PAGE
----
'Dzhangal' a new book by photographer Gideon Mendel provides an alternative portrait of residents of the Jungle refugee camp in Calais, France, by presenting a series of photographs of discarded items such as toothbrushes, playing cards, worn-out trainers, teargas canisters and children’s dolls. The book coincides with an exhibition of large-scale photographs from the series together with an installation of the found objects, on display at Autograph ABP, London, from 6 January – 11 February 2017.
Between May and October 2016 Mendel traveled to Calais several times, tasked to teach photography to refugees as part of a collaborative documentary project. He discovered, however, that many of the camp’s residents were hostile towards the camera; fearing identification could undermine their asylum claims and lead to deportation. They were skeptical that photography would help their situation and Mendel came to share their reservations, feeling that excessive photographic coverage was potentially more exploitative than helpful. Despite being a photographer over 30 years, he began to question whether photography was failing in the face of the enormity of the refugee crisis, reinforcing stereotypes about refugees and further stigmatising them.
His response was to turn his attention to lost objects on the ground to evoke the residents’ humanity through what was discarded. From the social disorder he derived structure by performing a type of contemporary ethno-archaeology. Some objects evidenced the daily violence many experienced; others reflected the banality and domesticity of life at the camp, including the plight of women and children. Visible ingrained dirt and ashes allow the viewer to sense the refugees’ struggle to live ordinary lives under the most extraordinary circumstances.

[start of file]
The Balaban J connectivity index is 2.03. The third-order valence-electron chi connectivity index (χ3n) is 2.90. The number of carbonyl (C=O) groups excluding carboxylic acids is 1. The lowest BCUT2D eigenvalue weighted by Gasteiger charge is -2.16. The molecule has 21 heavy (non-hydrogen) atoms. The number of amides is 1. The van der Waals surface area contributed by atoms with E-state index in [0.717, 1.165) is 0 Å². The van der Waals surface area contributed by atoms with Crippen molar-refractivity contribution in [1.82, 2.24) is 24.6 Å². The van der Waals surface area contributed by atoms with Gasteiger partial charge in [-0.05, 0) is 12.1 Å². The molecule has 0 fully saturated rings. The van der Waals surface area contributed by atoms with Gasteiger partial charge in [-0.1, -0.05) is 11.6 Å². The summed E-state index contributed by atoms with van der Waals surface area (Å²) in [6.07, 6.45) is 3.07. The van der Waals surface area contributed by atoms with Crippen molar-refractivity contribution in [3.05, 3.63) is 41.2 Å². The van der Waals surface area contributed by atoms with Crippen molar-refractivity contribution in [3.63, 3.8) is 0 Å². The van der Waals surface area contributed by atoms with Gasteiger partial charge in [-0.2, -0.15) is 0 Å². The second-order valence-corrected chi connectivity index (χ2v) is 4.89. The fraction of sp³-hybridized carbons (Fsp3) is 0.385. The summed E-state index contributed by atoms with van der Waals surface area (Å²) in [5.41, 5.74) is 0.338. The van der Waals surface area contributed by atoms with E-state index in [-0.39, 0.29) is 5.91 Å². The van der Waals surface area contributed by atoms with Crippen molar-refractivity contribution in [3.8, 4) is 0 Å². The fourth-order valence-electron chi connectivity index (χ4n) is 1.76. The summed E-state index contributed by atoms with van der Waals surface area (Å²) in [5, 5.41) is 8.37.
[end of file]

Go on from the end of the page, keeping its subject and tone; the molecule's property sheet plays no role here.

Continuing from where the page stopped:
Mendel’s alternative portraits of the Jungle residents are representative of the plight of displaced people across the globe. He has titled the project ‘Dzhangal’, a Pashto word meaning ‘This is the forest’, the origin of the contentious term the ‘Jungle’.
The book will include over 40 photographs with writing by residents of the Jungle camp – community organiser 'Africa', student and writer Babak Inaloo, artist 'Mani', and teacher Shaheen Ahmed Wali – as well as texts by author and broadcaster Paul Mason and art historian Dominique Malaquais.
Size: 225 x 280 mm
- ISBN 13
- Date Published
- Binding Additional
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